International research partnership seeks to predict—and prevent—a major engine problem

Posted: June 27, 2018

Anna Misley and Alexandra Tylor
Anna Misley, left and Alexandra Taylor, right
Alex Taylor and Anna Misley both grew up far from Ohio—Alexandra in California’s Bay Area and Anna in Genoa, Italy—but the two PhD students are now in the Buckeye state helping to solve a major problem with internal combustion engines, thanks to a National Science Foundation research grant awarded to Marcello Canova, PhD.

Canova, associate professor in The Ohio State University’s Department of Mechanical Engineering and a member of the university’s Center for Automotive Research (CAR), received a prestigious five-year CAREER award from NSF in part to develop ways to model and predict surge in centrifugal compressors.

Surge is an aerodynamic instability that occurs in turbocharged engines, leading to loss of power and increased vibration and noise. If it occurs for a long duration, surge can destroy the turbocharger altogether. Engine designers and systems integrators are generally able to prevent the occurrence of surge by adopting several design and control solutions. On the other hand, because the phenomenon of surge is still not well understood, the methods currently adopted in practice are overly conservative, ultimately causing limitations to the engine performance and fuel economy. To improve the current state of the art, it is necessary to experimentally investigate the physical phenomena that lead to surge in automotive turbochargers, and develop models able to predict them.  

To do so, Canova knew he would need to recruit PhD researchers with diverse yet complementary skill sets. Alex’s background in engineering and passion for applied mathematics plus Anna’s experimental background in thermodynamics and fluid machinery made for a dream team.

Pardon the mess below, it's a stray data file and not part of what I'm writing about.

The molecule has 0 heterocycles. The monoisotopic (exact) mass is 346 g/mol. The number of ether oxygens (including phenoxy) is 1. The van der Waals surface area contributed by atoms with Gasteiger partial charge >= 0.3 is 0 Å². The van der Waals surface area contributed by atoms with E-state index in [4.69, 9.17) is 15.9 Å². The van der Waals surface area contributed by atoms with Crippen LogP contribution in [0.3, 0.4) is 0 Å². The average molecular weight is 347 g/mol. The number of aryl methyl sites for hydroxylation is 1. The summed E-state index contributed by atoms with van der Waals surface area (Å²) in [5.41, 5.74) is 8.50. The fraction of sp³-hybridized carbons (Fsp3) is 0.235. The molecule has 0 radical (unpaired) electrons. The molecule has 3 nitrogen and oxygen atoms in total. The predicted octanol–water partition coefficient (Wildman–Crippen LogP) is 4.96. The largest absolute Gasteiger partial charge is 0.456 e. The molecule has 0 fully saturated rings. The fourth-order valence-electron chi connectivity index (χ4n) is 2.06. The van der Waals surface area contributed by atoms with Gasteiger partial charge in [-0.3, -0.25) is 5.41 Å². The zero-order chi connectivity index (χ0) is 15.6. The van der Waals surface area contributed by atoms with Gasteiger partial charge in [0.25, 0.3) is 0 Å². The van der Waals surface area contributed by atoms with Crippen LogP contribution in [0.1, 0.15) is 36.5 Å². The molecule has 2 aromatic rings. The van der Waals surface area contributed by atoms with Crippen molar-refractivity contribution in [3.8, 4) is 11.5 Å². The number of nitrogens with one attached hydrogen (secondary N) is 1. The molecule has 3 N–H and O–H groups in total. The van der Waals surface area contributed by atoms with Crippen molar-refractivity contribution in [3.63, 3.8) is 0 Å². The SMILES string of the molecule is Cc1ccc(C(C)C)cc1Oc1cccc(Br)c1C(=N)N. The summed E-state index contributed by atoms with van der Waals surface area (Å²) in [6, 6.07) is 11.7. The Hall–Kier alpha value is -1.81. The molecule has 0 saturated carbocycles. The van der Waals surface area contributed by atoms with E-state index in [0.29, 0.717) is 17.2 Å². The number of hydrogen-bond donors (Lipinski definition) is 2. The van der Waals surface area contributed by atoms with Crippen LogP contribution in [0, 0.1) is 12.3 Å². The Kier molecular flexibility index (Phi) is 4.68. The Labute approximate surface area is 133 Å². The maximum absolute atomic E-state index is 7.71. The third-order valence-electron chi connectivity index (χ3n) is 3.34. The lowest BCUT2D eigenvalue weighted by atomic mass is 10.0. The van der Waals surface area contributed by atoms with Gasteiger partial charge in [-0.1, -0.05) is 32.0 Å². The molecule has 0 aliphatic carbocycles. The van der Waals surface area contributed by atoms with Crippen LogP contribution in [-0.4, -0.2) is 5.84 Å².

“When I saw Alex’s graduate school application I immediately contacted her, and Anna is visiting from the University of Genoa, which is known internationally for their research and testing on internal combustion engines. This is the best team I could hope for,” says Canova.

Alex and Anna are working together to create and validate a physics-based model using data Anna collected at Genoa during the first year of her PhD program. The data came from a turbocharger operating under various conditions, including stable, transient and unstable operations. “There is research on what happens during surge,” says Anna, “but not much on the transition into it. We want to be able to predict the behavior of the compressor and prevent surge before it happens.”

The existing high-fidelity physics based models are slow, sometimes taking weeks or months to compute; on the other hand, the control-oriented models that compute in real time are not accurate enough. “We have to reduce computation time. If we simulate our compressor running for one second, we want it to compute in one hundredth of a second,” says Alex. To validate their new model, Alex will accompany Anna back to Italy during the 2018-19 academic year to do a second experimental run and continue to develop the modeling work started at CAR.

Already the research team has had a major success, with Anna presenting a paper on surge at the April meeting of the Society of Automotive Engineering World Congress in Detroit, Michigan—one of the largest conferences in the discipline.

Alexandra and Anna’s type of interdisciplinary partnership represents the way engineering research will be conducted in the future, says Canova. “We’re creating a new generation of engineers who have the ability to bring together different fields of science to solve more and more complex problems.” The fact that this particular team consists of two women—a rarity in the often male-dominated field of automotive engineering—is a bonus.

“The gender gap in engineering seems to be decreasing, and the amount of cultural diversity is very high at CAR,” notes Anna. Whether it is asking questions about research or spending time together after work, both Anna and Alex enjoy conversing with people with different backgrounds and experiences. “Diversity is really vital for science. By working in a multi-cultural and multi-disciplinary environment such as CAR, we can all benefit from different points of view.”

The author acknowledges the National Science Foundation (Award Number: CMMI-1554063) for funding the research activities described in this story. 

Written by Alice Duncanson, Gifted